How to Analyze Student Data and Drive Growth
Data, data, data! Through the halls of our schools, that’s what teachers are talking about - and we're using it to drive instruction. The question is, are we using it correctly? The "big data movement" has had some negative side effects, involving testing phobia among students and incredible stress among staff - but if you know how to use the data correctly, both educators and students can find their way to a virtual paradise of growth.
It doesn’t matter what your district or school uses for data purposes. Many schools across the country are using the MAP (Measures of Academic Progress) test, running records through Fountas and Pinnell, or maybe even basic common assessments. The first thing we all need to wrap our brains around is the difference between formative and summative assessments...
Formative, as we just discussed, gives you information on where exactly your students are in their instructional journey. Summative assessments are your end-of-year state mandatory tests. Most testing in schools is formative, but is unfortunately used as summative. This is not recommended, as it leads to negative feelings about testing. Take the following steps to drive growth and improve your school using data!
1. Look at your formative assessments as being good information for everyone, and ever-changing. In conferencing with students, function as if the teacher does not own the data, but the student does. For example, a student has taken a common assessment with explicit objectives on the exam. It is clear that they have excelled in certain objectives, but not others. During the conference, share the high points, then point out areas to work on. It’s how you communicate with them in a growth mindset-fashion that helps change their mindset. Areas that are lacking are where you support them in small group instruction so they can bridge gaps and excel in all areas.
2. Create a space where students can chart their growth. This can involve a notebook or folder that contains objectives in the form of "I Can" Statements. (See our Common Core Toolkit for a downloadable ebook, including 388 printable posters that visually display the K-8 standards as “I Can” statements.) If you’re charting a weekly common assessment, give your students a fraction chart to track how many they have correct out of the total number of questions and assign a color to mastery, partial mastery, and non-mastery. My favorites are green, yellow, and red. How they do on their assessment and each particular objective will determine what they color in. Kids love easy visuals; they can connect with that system and start working on ways to improve.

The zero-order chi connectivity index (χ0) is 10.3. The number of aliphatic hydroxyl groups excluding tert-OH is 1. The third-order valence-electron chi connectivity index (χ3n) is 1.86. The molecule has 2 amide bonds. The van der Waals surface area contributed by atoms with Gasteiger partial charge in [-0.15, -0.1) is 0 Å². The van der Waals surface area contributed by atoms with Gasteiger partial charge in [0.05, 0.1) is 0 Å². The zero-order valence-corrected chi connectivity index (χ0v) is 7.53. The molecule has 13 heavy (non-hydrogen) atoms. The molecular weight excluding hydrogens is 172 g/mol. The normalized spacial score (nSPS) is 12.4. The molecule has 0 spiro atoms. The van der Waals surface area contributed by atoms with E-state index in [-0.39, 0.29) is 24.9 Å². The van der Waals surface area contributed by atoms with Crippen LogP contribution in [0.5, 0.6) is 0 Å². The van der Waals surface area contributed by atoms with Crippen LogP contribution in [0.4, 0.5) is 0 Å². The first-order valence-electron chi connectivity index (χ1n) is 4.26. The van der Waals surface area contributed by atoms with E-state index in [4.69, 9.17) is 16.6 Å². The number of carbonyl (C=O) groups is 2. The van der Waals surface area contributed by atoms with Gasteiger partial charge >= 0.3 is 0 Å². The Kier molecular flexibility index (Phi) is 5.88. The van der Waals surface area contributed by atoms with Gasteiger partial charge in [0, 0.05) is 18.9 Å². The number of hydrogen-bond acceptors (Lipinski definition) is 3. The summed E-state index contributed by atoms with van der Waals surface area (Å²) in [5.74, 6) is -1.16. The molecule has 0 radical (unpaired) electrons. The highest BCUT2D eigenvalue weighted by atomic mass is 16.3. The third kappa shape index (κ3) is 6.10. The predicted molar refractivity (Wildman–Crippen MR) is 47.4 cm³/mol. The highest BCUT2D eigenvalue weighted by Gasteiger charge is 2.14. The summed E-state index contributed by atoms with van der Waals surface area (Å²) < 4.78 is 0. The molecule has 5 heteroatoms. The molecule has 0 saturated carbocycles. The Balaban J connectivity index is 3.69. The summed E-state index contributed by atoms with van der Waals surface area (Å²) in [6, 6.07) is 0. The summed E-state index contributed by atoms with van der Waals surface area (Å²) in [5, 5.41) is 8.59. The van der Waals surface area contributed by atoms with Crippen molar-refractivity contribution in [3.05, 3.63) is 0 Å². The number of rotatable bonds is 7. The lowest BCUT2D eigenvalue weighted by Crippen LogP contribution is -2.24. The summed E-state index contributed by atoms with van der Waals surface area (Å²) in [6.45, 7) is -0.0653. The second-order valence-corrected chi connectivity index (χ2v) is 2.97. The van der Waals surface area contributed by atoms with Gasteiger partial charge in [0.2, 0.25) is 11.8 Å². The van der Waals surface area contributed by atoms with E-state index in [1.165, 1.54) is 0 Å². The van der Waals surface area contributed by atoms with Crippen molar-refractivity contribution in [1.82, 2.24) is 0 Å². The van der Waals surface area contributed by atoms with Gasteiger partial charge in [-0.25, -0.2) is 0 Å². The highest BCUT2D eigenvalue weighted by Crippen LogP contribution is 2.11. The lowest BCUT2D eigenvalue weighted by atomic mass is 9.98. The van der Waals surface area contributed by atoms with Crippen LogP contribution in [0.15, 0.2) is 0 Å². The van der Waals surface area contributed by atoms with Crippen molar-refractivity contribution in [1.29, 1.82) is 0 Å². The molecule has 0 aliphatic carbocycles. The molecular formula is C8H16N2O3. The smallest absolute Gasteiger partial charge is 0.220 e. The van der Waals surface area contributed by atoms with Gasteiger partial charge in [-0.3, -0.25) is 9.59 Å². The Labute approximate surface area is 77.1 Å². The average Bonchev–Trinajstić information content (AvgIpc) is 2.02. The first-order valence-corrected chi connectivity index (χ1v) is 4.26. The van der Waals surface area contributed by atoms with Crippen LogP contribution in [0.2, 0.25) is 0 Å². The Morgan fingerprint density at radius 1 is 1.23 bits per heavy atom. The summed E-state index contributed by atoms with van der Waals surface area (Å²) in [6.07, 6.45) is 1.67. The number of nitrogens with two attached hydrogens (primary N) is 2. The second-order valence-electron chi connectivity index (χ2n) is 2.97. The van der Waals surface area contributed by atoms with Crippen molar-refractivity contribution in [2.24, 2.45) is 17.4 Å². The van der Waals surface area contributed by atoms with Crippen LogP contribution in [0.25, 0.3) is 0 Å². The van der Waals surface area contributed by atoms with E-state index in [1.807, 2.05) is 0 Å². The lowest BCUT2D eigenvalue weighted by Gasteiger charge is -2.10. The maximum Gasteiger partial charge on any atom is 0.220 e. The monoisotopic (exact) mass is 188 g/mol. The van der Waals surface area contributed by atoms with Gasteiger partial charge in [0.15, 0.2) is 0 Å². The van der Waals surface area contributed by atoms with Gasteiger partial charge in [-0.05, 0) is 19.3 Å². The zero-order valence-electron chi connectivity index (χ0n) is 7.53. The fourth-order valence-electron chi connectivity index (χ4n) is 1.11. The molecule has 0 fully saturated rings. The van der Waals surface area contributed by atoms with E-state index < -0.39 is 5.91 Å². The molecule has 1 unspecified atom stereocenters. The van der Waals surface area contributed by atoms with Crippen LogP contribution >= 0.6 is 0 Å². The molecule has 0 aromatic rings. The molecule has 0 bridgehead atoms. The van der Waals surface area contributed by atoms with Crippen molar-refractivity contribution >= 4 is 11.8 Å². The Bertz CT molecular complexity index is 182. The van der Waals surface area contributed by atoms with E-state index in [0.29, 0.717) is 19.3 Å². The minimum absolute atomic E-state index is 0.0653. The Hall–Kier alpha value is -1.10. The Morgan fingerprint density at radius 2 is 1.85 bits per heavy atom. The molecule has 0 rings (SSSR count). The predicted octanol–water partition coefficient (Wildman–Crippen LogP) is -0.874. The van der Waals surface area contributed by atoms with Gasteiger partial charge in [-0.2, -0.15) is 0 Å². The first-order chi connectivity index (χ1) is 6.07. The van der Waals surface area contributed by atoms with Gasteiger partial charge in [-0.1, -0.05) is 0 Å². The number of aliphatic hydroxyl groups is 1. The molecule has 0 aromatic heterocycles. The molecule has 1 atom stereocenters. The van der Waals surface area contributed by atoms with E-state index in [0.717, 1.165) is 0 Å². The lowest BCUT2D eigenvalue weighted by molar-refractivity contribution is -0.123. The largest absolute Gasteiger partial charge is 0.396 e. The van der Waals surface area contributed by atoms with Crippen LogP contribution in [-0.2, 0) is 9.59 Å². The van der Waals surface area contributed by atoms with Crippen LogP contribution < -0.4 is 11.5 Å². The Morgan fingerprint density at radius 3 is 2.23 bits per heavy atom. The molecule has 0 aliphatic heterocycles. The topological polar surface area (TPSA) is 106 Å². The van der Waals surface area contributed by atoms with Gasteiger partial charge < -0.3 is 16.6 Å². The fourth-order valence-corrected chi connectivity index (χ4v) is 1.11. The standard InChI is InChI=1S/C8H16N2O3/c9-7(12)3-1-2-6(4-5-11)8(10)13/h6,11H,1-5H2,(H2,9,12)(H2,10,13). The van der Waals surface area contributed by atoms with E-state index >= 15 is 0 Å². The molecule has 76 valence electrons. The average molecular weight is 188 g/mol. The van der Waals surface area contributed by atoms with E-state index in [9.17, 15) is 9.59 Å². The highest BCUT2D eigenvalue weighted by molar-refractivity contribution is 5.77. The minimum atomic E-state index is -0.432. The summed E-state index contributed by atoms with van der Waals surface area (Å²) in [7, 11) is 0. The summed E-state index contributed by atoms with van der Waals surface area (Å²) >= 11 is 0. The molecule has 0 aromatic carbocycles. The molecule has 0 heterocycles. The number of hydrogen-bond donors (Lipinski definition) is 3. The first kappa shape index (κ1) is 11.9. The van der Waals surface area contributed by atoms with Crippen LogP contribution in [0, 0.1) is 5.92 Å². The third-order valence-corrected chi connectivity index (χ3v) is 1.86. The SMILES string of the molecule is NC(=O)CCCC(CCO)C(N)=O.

3. Create your own data binder. Keep track of every student and their areas of need. This will come in handy with conferencing and in conversations with administrators. My data binder was separated by my classes and I had an area for any kind of assessment I did. For example, a MAP testing section included the quadrant they create for you to see what kind of growth students are making throughout the year (high growth/high achievement or low growth/low achievement), any kind of summative assessment, spelling levels, plus an area for common assessments. I was lucky to have a great program called Grade Cam which helped create an excel sheet of each objective on my weekly common assessments and tell me how each student did. It’s a very user-friendly program.
4. Lastly, celebrate achievements. There is no child who does not like positive feedback. A positive mindset is one of the biggest motivators in our students’ lives. By creating this kind of environment, you, too will be able to breathe and enjoy teaching a bit more without having to feel that everything is about a number.
Data does not have to be scary, and when you know what to do with it, it can be a powerful motivator throughout the school!
How do you use data in your classroom - perhaps utilizing VariQuest tools? Tell us on Twitter @variquest and we may feature you in an upcoming post!
|Carman Le, Education Development Specialist for VariQuest, is an elementary school educator with experience teaching in multiple school settings, ranging from Title I to STEM magnet to National Blue Ribbon schools. Carman has a master’s degree in teaching (MAT) from the University of North Carolina at Charlotte. She was recognized as a MeckEd Teacher of Excellence in 2015. Carman is passionate about collaborating with teachers and engaging students through hands-on learning and the integration of technology.|